Portions of the following column were either written or edited while sitting on the balcony of the Stanley Hotel in Estes Park, Colo., so the words are either philosophically inspired by the formation of CUNA, or psychologically imbalanced by memories of Jack Nicholson in "The Shining." If I had to guess, I'd go with the latter.
As Credit Union Journal was reporting with ongoing updates last week at CUJournal.com, and as we report in our recent weekly issue (here and here), the consequences of yet another tragic storm fill the news. In this case it's the catastrophic damage of the tornadoes around Moore, Okla. Certainly, the pervasive presence of omnipresent media outlets and the fact practically everyone carries a video-recorder with them now makes it hard to shake the impression there are more storms than ever before in history.
Except by its victims, the tornadoes of several weeks ago near Dallas are nearly forgotten. There was Superstorm Sandy before that, a long list of tornadoes from the summer of 2012, and so many tropical storms and hurricanes that we've had to dig deep into the Big Book of Baby Names in order to name them all.
If you've ever ridden out a tornado or hurricane then you know the only real name you care about is whatever God or saint or mystical power you pray to (or have suddenly just started praying to). Having spent a night beneath a kitchen table during one hurricane that cost me a roof and another while wrapping an electrical cord around the handles of French doors to keep them from being shorn from the house, it's an experience that makes one thing immediately clear: it's too late to make the structure you're in any more secure.
As credit unions, their members and their employees spend the next months and years in Oklahoma cleaning up the mess and their lives, those same CUs and their facilities builders ought to be encouraging discussion about building stronger branches. A safe is not meant to be a safe room, and yet that's precisely what several safes were for branch employees last week in Oklahoma.
I get it. Branches are expensive, and it's not like the capital improvement budgets at most CUs are getting additional dollars thanks to all that income that's flowing in. It's cheaper and faster to throw up a wood-frame building. But remember it took just a wolf's huffing and puffing to blow down the second little pig's house of wood. Winds in Oklahoma last week were estimated to be in excess of 200 miles per hour.
Sure it costs more to build with concrete or block, but look at the piles of rubble created last week. What about those costs? Employees and members deserve to know they're safe. And it's just a little too late to be thinking about construction materials when that siren sounds, if it sounds at all.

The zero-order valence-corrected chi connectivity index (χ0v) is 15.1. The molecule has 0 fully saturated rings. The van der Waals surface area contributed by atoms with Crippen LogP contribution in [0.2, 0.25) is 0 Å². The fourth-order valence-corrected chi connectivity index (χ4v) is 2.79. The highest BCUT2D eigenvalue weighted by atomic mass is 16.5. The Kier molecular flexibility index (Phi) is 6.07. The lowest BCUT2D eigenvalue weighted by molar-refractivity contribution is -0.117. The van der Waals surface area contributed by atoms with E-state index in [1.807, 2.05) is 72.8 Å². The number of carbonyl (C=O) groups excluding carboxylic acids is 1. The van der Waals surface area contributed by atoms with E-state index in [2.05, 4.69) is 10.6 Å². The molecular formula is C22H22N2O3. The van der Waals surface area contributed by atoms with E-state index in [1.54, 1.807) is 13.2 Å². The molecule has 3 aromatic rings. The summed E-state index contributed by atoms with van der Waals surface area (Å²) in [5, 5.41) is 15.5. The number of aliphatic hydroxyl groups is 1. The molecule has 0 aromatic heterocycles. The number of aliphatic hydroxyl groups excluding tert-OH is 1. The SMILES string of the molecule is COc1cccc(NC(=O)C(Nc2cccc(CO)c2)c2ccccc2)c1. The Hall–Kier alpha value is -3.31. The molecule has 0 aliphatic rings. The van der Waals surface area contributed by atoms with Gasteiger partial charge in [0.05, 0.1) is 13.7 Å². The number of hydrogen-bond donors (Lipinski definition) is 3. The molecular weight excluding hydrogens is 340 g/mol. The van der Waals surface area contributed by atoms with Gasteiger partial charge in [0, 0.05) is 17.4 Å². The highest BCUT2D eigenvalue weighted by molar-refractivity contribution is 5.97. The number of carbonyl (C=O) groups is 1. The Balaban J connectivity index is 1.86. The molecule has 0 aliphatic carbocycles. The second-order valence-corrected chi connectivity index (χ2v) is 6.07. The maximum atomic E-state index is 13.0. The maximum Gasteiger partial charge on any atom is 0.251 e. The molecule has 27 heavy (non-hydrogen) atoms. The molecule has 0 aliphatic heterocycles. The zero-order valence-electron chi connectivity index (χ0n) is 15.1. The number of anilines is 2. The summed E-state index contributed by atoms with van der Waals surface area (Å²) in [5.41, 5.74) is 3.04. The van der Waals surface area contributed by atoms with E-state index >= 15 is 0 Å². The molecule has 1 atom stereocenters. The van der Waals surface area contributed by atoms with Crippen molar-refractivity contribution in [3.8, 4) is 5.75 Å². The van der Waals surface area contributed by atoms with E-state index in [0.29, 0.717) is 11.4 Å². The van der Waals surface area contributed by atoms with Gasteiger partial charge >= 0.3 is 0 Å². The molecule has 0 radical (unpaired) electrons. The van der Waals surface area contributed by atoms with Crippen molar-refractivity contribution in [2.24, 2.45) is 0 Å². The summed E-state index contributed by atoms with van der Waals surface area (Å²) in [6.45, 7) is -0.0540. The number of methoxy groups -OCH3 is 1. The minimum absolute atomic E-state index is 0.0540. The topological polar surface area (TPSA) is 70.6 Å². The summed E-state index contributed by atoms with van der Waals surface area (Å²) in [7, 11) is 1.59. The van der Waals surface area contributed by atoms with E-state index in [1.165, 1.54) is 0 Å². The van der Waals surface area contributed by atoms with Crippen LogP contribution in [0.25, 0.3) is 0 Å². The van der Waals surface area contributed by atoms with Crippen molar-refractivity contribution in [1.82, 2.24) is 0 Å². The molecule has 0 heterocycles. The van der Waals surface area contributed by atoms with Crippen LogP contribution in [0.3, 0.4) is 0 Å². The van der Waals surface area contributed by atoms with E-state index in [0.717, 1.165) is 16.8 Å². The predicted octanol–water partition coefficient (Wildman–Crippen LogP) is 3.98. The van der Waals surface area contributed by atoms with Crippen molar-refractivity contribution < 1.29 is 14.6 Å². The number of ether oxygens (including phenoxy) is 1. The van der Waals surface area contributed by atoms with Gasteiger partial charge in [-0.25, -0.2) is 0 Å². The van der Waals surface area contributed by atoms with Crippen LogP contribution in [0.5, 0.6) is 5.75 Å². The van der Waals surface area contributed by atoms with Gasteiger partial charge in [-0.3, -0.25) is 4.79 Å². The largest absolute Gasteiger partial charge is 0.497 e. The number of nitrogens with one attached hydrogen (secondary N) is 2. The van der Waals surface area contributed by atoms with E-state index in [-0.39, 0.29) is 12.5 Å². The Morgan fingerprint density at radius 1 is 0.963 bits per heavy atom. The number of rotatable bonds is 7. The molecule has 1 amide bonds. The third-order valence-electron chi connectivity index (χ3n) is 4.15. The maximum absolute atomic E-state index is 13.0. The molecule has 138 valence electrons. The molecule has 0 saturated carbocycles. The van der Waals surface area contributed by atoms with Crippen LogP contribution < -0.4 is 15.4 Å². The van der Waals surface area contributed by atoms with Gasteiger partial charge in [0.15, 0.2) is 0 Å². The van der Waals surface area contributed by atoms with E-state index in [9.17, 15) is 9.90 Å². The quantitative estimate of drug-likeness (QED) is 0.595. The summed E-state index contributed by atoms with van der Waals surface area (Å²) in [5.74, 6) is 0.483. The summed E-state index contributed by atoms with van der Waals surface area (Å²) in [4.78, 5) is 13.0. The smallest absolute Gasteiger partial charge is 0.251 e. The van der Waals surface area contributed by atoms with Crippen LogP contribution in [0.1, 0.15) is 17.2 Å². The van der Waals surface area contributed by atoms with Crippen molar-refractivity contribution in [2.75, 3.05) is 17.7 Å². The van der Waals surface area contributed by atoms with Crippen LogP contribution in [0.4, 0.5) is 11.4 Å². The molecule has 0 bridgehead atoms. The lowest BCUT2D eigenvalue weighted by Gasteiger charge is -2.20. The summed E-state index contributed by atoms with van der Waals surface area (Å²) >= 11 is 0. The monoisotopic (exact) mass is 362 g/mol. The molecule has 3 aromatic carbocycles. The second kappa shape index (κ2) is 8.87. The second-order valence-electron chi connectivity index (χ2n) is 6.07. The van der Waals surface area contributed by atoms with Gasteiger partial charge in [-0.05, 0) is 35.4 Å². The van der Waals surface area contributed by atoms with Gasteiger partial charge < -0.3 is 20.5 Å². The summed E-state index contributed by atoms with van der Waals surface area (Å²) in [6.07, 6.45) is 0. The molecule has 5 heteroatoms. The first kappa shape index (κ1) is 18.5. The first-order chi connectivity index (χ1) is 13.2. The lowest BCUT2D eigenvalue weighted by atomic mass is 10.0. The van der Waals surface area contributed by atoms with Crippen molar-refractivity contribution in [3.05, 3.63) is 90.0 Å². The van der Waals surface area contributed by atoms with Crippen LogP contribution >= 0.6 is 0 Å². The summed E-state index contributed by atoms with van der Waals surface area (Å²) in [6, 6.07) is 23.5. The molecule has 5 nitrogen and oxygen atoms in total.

Meanwhile, some other notes drawn from scraps of paper blowing around the balcony at the Stanley Hotel:
• John Costello, CEO of Dunkin' Donuts, said Millennials are known by another name: DRTLs, as in "Don't read too long." "On websites, Millennials stay for six seconds. And remember, they aren't just your customers, they are your employees, and they don't just have very different values as a customer, have very diferent values as employees."
• Author Scott Belsky observed that social media has had yet another unintended consequence, and it's certainly been felt by credit unions that have seen ATMs go down or data breached. "Some companies have admitted, 'Our brands don't belong to us anymore.' If you don't believe it, just look at what people are saying about Time Warner cable." For that reason (the company is frequently criticized for service), Belsky added, "I think that customer service and social media are going to be one and the same department."
• Current Newark Mayor and Senate candidate in 2014 Cory Booker will be the next president of the U.S. if the audience reaction at CO-OP's recent THINK Conference are any guide. Here are four notes I wasn't able to get into a recent story on Booker:
- "What I see is that people with a really progressive message may not have a million Twitter followers, but they do have 10 or 20 people who are real connectors, and they will reach out to us and ask us to Tweet a message and a link. You are now a network of people. People talk about six degrees of separation, but in America today we are one degree of separation with social media."
- Booker said when he took over as mayor he discovered the "police department had the screwiest union agreement. Our gang task force worked Monday to Friday, 9 to 5. I don't know where you're from but gangs don't work Monday through Friday, 9 to 5.
- When musician Daria Musk said she was sorry she lived in Connecticut and couldn't vote for Booker, the mayor responded, "This is New Jersey, that doesn't matter."
- "When a politician puts the flag behind them, it's serious. If you want to know how serious, count the number of flags."
Frank J. Diekmann can be reached at firstname.lastname@example.org.